Although it’s a disgrace that we still deny full civil rights to some of our citizens in this country, I have to say that, as I have written previously, it does seem curious to me that homosexuals are clamoring for entry into our society’s most restrictive and trammeling institutions, marriage and the armed forces, from which they have always been happily exempt. Being legally barred from marriage would have served me as an airtight excuse on more than one occasion. Doubtless homosexuals will find marriage to be just as rich and fulfilling a journey as heterosexuals have always found it to be. I believe it’s in “The Kreuzer Sonata” that Tolstoy likens marriage to the bearded lady tent at the carnival. A hawker outside is loudly proclaiming this to be the most astonishing sight you will ever have beheld, trying to entice the crowds in, and after you’ve paid your money you see the bearded lady and it’s obviously a woman in a fake beard. But as you walk out, feeling like a sap, knowing you’ve been taken for a rube, the hawker accosts you in front of the crowds: “Sir! Was that not the most incredible thing you have ever seen?” And you say: “Yes… yes, indeed, it was extraordinary! Amazing!” Because the only consolations available to you now are to fool yourself into believing it really was something, after all, and to bilk others into following you. Come to think of it, I think this must be how the armed forces keep recruiting generation after generation, too.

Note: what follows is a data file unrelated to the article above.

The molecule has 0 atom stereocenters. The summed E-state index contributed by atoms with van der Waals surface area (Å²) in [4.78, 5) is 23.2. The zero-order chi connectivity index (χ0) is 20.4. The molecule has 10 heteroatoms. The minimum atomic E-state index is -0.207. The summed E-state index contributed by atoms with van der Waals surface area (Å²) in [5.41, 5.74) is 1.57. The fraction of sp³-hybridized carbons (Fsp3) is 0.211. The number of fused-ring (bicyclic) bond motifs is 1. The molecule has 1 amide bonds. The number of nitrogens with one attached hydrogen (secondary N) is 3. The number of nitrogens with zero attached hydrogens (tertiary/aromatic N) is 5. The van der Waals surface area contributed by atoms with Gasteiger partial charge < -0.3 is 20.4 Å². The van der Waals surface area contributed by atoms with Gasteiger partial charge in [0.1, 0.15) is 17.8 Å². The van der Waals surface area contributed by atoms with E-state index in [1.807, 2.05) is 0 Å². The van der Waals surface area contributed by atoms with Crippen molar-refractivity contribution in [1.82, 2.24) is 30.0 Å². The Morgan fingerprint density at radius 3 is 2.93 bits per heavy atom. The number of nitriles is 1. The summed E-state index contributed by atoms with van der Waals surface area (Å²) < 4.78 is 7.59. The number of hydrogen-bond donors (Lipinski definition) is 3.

Another conundrum I’m hopefully going to have figure out, if I continue drawing political cartoons, is how to make Barack Obama a figure of fun without succumbing to racial stereotypes. For example, I decided he should be saying “the state of the Union is fucked up” not because blacks are any more profane or vulgar than anyone else but because he’s the first candidate who’s actually won his party’s nomination whom I’ve ever heard say anything that was 1.) taboo but 2.) obviously true. Like that someone can be a racist and yet not a thoroughly reprehensible person. No president in my lifetime has ever begun a State of the Union with any words other than “the state of the Union is strong,” no matter how hopeless and doomed things have actually seemed.

So I drew this cartoon in restless little sittings at the dining room table of my friend Jenny Boylan’s lake house in Maine. I was up visiting Jenny on the occasion of her fiftieth birthday. We went for boat rides on the lake and saw a rare scarlet tanager, looking gaudily tropical in the dark, coniferous Maine wetlands, like a movie star dressed for a red carpet premiere fueling up at a 7-11. We ate waffles and spare ribs for breakfast. We broke open a celebratory bottle of my homemade dandelion wine, which caused Jenny to dance to the Grateful Dead and then lie in her inflatable pool chair on the floor, as if drifting down a lazy river in her mind. I ate half a flaming duck. I ended up trying to capture my surprisingly-difficult-to-draw colleague Tom Hart’s likeness while drunk on Margaritas and watching Singin’ in the Rain with Jenny and her family.

I’m afraid a certain antisocial, borderline autistic, obsessive-compulsive tendency might be, if not quite indispensable, definitely as asset in becoming a really first-rate cartoonist. And the truth is that I enjoy real life a lot more than drawing cartoons. I am torn between 1.) my desire not to draw cartoons but to go and have drinks with friends or do something else fun and 2.) my cringing dismay at having to look back, years later, on the hurried, indifferent, half-assed work this slovenly ethic produces. But since the rewards of blowing off work and going out for drinks are immediate and the punishment of regretting your substandard work lies years in the future, it’s the former that usually wins the day.